Businesses that offer carry-out, delivery, and drive-through food and beverage service may continue to do so, but eating and drinking inside restaurants and bars is temporarily prohibited.

10:54 p.m. ET, March 15, 2020

China industrial output and investment plummet amid coronavirus pandemic

From CNN Business Laura He in Hong Kong

Fresh data coming out of China showed the economy has been hit harder than expected by the coronavirus outbreak.

Retail sales plunged 20.5% in the January-to-February period from a year earlier, much worse than the forecast 0.8% rise by analysts polled by Reuters, according to the National Bureau of Statistics on Monday.

Industrial output also fell 13.5% during the same period, while fixed asset investment plunged 24.5%, both widely missing estimates.

10:56 p.m. ET, March 15, 2020

More than half of coronavirus cases in France under intensive care are below the age of 60

More than half of France's 300 coronavirus patients in intensive care are under the age of 60, according to the head of the country's national health agency.

“We have counted this evening 300 serious cases in intensive care. We have serious cases also amid adults and let me remind you that more than 50% of people in intensive care are under 60," Jerome Salomon said at a news conference on Saturday.

Salomon did not specify the age range of those under 60.

As of Sunday, French health authorities said there are 5,423 confirmed cases in the country, with 127 deaths reported.

That is an increase of 29 deaths and more that 1,300 cases from the day before, according to health authorities.

10:44 p.m. ET, March 15, 2020

Guatemala announces first coronavirus death

An 85-year-old man with pre-existing health issues has become the first person in Guatemala to die of the novel coronavirus, according to a statement released Sunday by the health ministry.  

The victim had entered the country from Madrid in February. According to the ministry, there is one confirmed case of coronavirus in Guatemala.

10:34 p.m. ET, March 15, 2020

Just joining us? Here's the latest on the coronavirus

Here are the latest developments on the coronavirus pandemic:

The numbers: As of Sunday afternoon in Geneva, the World Health Organization was reporting at least 153,648 cases worldwide. A separate tally by Johns Hopkins University, which is tracking cases reported by the WHO and additional sources, estimates that number may now be around 167,000, with over 6,400 deaths.

More cases outside China than inside: Mainland China reported 16 new confirmed cases of coronavirus and 14 new deaths as of Sunday, bringing the country's total number of cases to 80,860. There are now more cases outside of mainland China than there are inside.

Italy cases spike: Italy on Sunday announced 368 new fatalities in just 24 hours, bringing the total death toll in the country to 1,809. The total number of cases there reached 24,747, with an increase of 3,590 new cases recorded in 24 hours, according to the country's Civil Protection Department.

Fed cuts rates: In a bold, emergency action to support the economy during the coronavirus pandemic, the Federal Reserve announced it would cut its target interest rate to zero. Federal Reserve Chairman Jerome Powell said the measures were "essential to contain the outbreak," but will "take a toll on the economy in the near term."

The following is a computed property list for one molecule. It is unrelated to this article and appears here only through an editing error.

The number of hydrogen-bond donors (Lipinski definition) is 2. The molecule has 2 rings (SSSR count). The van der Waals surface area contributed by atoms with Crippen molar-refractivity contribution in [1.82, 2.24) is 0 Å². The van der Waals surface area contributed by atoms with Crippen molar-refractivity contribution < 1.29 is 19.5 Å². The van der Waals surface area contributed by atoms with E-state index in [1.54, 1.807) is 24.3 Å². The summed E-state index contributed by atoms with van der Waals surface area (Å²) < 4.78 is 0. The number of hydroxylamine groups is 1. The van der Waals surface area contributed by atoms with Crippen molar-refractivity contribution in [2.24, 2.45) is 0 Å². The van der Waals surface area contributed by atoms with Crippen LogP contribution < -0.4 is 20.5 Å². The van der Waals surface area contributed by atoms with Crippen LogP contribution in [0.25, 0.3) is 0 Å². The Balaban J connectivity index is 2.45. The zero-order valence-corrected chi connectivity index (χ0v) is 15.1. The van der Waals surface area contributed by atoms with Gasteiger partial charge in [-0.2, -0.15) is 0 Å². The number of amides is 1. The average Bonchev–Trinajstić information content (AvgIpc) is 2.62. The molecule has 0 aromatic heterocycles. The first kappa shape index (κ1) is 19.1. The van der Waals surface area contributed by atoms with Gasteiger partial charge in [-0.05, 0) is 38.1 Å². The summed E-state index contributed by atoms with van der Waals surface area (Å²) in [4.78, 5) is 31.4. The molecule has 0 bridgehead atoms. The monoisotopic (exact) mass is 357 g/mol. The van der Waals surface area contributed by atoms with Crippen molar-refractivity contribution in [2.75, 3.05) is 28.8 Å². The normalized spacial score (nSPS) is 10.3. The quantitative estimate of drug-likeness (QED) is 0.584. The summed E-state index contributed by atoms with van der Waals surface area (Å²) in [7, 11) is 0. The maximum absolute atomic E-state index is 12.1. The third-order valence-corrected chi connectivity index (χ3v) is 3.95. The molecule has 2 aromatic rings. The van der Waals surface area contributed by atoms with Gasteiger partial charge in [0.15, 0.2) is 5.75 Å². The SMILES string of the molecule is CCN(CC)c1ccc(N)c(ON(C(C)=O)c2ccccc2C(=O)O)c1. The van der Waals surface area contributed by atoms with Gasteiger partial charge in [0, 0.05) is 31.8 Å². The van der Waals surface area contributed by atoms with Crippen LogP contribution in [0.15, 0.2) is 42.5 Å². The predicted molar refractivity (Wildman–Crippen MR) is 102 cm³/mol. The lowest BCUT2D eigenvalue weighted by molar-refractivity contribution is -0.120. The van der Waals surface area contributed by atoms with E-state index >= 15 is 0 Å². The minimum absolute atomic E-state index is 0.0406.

US emergency measures: The US Centers for Disease Control and Prevention recommends canceling or postponing events involving more than 50 people for eight weeks as US cases rise past 3,400. Some 29 states have announced school closures and several states are ordering bars and restaurants to close.

Travel restrictions: More countries are enacting border or travel restrictions. Lebanon announced a two-week lockdown, closing its airport, borders and ports, and people there are obligated to stay in their homes. The UK is advising against “all but essential travel to the USA." Iraq is restricting movement in Baghdad for nearly a week, Colombia will block entry for all non-residents and require residents who enter the country to self-isolate for 14 days, and Germany is restricting border access with France, Austria, Switzerland and Luxembourg. Mexico is asking citizens to avoid non-essential travel, and the Czech Republic is shutting down public services to prevent the virus spreading.

Asia measures: Singapore will impose a 14-day mandatory self-quarantine for new visitors traveling from several East Asian countries, Switzerland and the UK. Hong Kong is urging its citizens to avoid all non-essential travel to Ireland, the UK and US. The Philippines has suspended land, sea and air transport in the Metro Manila area, limited the number of people entering the capital, shut schools and banned mass gatherings.

Africa action: South Africa has declared a national disaster and announced travel restrictions to combat Covid-19. Kenya's government announced new travel restrictions after confirming two more cases. Morocco has suspended all international flights to and from its territory “until further notice.”  

10:39 p.m. ET, March 15, 2020

United Airlines to cut flight capacity by 50% in April and May

From CNN's Greg Wallace 

A United Airlines plane sits parked at a gate at San Francisco International Airport on March 6 in California.
A United Airlines plane sits parked at a gate at San Francisco International Airport on March 6 in California. Justin Sullivan/Getty Images

In a letter to employees, United Airlines says it will slash its capacity by half in April and May due to the ongoing impact of the coronavirus crisis.

"Tomorrow, we will announce an approximately 50% cut in capacity for April and May. We also now expect these deep cuts to extend into the summer travel period," the letter states.

The company also says it is in discussions with the union about reducing payroll expenses.

"While it's now clear that this is going to painful for our people, we promise that you are at the very top of our priority list. We are working night and day on support and ideas to keep as much pay as we possibly can flowing to you -- even if gets worse from here and demand temporarily plummets to zero," the letter explains.

The letter says corporate officers will have their pay cut by 50%.